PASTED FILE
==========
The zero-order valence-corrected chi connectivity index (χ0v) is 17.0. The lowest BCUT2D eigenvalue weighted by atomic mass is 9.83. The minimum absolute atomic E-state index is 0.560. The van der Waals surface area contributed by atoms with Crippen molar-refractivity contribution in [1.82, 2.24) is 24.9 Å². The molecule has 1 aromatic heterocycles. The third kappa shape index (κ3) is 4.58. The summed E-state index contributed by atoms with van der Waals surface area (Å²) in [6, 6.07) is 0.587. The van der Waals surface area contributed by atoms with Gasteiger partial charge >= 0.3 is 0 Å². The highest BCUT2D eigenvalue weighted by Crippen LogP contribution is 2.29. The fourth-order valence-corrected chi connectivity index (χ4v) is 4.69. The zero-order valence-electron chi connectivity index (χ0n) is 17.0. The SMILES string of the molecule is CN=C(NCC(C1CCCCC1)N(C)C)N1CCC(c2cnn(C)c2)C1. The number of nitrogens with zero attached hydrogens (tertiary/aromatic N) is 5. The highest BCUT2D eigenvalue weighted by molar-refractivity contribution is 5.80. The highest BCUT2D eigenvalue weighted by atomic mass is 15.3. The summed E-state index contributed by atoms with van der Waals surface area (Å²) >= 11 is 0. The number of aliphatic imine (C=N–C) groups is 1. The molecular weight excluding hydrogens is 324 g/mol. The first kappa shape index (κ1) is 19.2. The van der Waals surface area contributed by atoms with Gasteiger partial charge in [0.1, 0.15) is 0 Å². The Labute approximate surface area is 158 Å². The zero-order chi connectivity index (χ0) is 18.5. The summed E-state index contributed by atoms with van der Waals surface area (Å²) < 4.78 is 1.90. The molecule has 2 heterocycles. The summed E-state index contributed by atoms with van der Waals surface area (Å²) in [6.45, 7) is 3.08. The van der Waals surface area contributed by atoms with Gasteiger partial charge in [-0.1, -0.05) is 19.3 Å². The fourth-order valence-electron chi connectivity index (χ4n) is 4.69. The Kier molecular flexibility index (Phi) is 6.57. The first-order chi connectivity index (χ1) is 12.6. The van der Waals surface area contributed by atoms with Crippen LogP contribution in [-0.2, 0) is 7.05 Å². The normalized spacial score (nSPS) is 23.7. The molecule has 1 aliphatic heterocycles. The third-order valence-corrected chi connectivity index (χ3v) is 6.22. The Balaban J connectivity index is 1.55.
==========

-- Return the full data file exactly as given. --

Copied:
The zero-order valence-corrected chi connectivity index (χ0v) is 17.0. The lowest BCUT2D eigenvalue weighted by atomic mass is 9.83. The minimum absolute atomic E-state index is 0.560. The van der Waals surface area contributed by atoms with Crippen molar-refractivity contribution in [1.82, 2.24) is 24.9 Å². The molecule has 1 aromatic heterocycles. The third kappa shape index (κ3) is 4.58. The summed E-state index contributed by atoms with van der Waals surface area (Å²) in [6, 6.07) is 0.587. The van der Waals surface area contributed by atoms with Gasteiger partial charge >= 0.3 is 0 Å². The highest BCUT2D eigenvalue weighted by Crippen LogP contribution is 2.29. The fourth-order valence-corrected chi connectivity index (χ4v) is 4.69. The zero-order valence-electron chi connectivity index (χ0n) is 17.0. The SMILES string of the molecule is CN=C(NCC(C1CCCCC1)N(C)C)N1CCC(c2cnn(C)c2)C1. The number of nitrogens with zero attached hydrogens (tertiary/aromatic N) is 5. The highest BCUT2D eigenvalue weighted by molar-refractivity contribution is 5.80. The highest BCUT2D eigenvalue weighted by atomic mass is 15.3. The summed E-state index contributed by atoms with van der Waals surface area (Å²) >= 11 is 0. The number of aliphatic imine (C=N–C) groups is 1. The molecular weight excluding hydrogens is 324 g/mol. The first kappa shape index (κ1) is 19.2. The van der Waals surface area contributed by atoms with Gasteiger partial charge in [0.1, 0.15) is 0 Å². The Labute approximate surface area is 158 Å². The zero-order chi connectivity index (χ0) is 18.5. The summed E-state index contributed by atoms with van der Waals surface area (Å²) < 4.78 is 1.90. The molecule has 2 heterocycles. The summed E-state index contributed by atoms with van der Waals surface area (Å²) in [6.45, 7) is 3.08. The van der Waals surface area contributed by atoms with Gasteiger partial charge in [-0.1, -0.05) is 19.3 Å². The fourth-order valence-electron chi connectivity index (χ4n) is 4.69. The Kier molecular flexibility index (Phi) is 6.57. The first-order chi connectivity index (χ1) is 12.6. The van der Waals surface area contributed by atoms with Crippen LogP contribution in [-0.2, 0) is 7.05 Å². The normalized spacial score (nSPS) is 23.7. The molecule has 1 aliphatic heterocycles. The third-order valence-corrected chi connectivity index (χ3v) is 6.22. The Balaban J connectivity index is 1.55.